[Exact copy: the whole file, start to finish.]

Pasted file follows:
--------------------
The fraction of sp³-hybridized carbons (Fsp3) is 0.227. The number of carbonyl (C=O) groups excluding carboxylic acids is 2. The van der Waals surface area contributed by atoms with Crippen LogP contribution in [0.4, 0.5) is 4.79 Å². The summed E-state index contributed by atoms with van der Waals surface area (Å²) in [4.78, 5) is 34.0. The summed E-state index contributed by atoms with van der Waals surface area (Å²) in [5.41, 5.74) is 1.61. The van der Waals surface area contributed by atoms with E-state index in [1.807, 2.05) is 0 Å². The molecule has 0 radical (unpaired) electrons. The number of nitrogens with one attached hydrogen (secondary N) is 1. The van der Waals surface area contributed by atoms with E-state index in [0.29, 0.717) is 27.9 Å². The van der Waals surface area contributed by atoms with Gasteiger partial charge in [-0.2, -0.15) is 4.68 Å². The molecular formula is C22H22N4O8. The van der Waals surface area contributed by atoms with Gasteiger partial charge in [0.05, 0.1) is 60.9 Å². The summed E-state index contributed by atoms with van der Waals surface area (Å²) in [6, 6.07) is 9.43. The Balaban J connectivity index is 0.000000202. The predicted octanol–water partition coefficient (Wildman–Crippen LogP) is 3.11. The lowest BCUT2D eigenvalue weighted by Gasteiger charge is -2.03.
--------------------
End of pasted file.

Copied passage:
The fraction of sp³-hybridized carbons (Fsp3) is 0.227. The number of carbonyl (C=O) groups excluding carboxylic acids is 2. The van der Waals surface area contributed by atoms with Crippen LogP contribution in [0.4, 0.5) is 4.79 Å². The summed E-state index contributed by atoms with van der Waals surface area (Å²) in [4.78, 5) is 34.0. The summed E-state index contributed by atoms with van der Waals surface area (Å²) in [5.41, 5.74) is 1.61. The van der Waals surface area contributed by atoms with E-state index in [1.807, 2.05) is 0 Å². The molecule has 0 radical (unpaired) electrons. The number of nitrogens with one attached hydrogen (secondary N) is 1. The van der Waals surface area contributed by atoms with E-state index in [0.29, 0.717) is 27.9 Å². The van der Waals surface area contributed by atoms with Gasteiger partial charge in [-0.2, -0.15) is 4.68 Å². The molecular formula is C22H22N4O8. The van der Waals surface area contributed by atoms with Gasteiger partial charge in [0.05, 0.1) is 60.9 Å². The summed E-state index contributed by atoms with van der Waals surface area (Å²) in [6, 6.07) is 9.43. The Balaban J connectivity index is 0.000000202. The predicted octanol–water partition coefficient (Wildman–Crippen LogP) is 3.11. The lowest BCUT2D eigenvalue weighted by Gasteiger charge is -2.03.